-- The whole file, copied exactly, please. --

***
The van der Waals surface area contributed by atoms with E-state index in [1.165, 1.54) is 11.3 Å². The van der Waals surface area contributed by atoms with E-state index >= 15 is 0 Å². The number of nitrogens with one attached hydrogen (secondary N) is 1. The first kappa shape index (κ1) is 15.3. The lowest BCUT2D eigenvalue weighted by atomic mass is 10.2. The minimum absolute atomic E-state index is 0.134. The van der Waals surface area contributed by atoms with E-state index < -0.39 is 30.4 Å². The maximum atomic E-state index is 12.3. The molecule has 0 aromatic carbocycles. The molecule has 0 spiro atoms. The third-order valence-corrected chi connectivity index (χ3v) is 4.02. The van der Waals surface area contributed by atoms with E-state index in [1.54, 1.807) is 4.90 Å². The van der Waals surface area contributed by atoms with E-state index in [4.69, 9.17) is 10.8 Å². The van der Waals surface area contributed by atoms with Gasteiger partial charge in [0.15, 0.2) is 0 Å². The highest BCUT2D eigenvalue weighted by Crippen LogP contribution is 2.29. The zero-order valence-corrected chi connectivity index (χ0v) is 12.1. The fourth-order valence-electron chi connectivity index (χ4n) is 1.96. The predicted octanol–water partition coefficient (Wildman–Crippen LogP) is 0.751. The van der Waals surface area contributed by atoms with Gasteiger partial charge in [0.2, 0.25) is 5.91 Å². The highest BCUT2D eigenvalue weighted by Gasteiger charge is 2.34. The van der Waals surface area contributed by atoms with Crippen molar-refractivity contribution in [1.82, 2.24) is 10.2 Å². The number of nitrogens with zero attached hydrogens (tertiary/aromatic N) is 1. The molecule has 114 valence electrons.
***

The van der Waals surface area contributed by atoms with E-state index in [1.165, 1.54) is 11.3 Å². The van der Waals surface area contributed by atoms with E-state index >= 15 is 0 Å². The number of nitrogens with one attached hydrogen (secondary N) is 1. The first kappa shape index (κ1) is 15.3. The lowest BCUT2D eigenvalue weighted by atomic mass is 10.2. The minimum absolute atomic E-state index is 0.134. The van der Waals surface area contributed by atoms with E-state index < -0.39 is 30.4 Å². The maximum atomic E-state index is 12.3. The molecule has 0 aromatic carbocycles. The molecule has 0 spiro atoms. The third-order valence-corrected chi connectivity index (χ3v) is 4.02. The van der Waals surface area contributed by atoms with E-state index in [1.54, 1.807) is 4.90 Å². The van der Waals surface area contributed by atoms with E-state index in [4.69, 9.17) is 10.8 Å². The van der Waals surface area contributed by atoms with Gasteiger partial charge in [0.15, 0.2) is 0 Å². The highest BCUT2D eigenvalue weighted by Crippen LogP contribution is 2.29. The zero-order valence-corrected chi connectivity index (χ0v) is 12.1. The fourth-order valence-electron chi connectivity index (χ4n) is 1.96. The predicted octanol–water partition coefficient (Wildman–Crippen LogP) is 0.751. The van der Waals surface area contributed by atoms with Gasteiger partial charge in [0.2, 0.25) is 5.91 Å². The highest BCUT2D eigenvalue weighted by Gasteiger charge is 2.34. The van der Waals surface area contributed by atoms with Crippen molar-refractivity contribution in [1.82, 2.24) is 10.2 Å². The number of nitrogens with zero attached hydrogens (tertiary/aromatic N) is 1. The molecule has 114 valence electrons.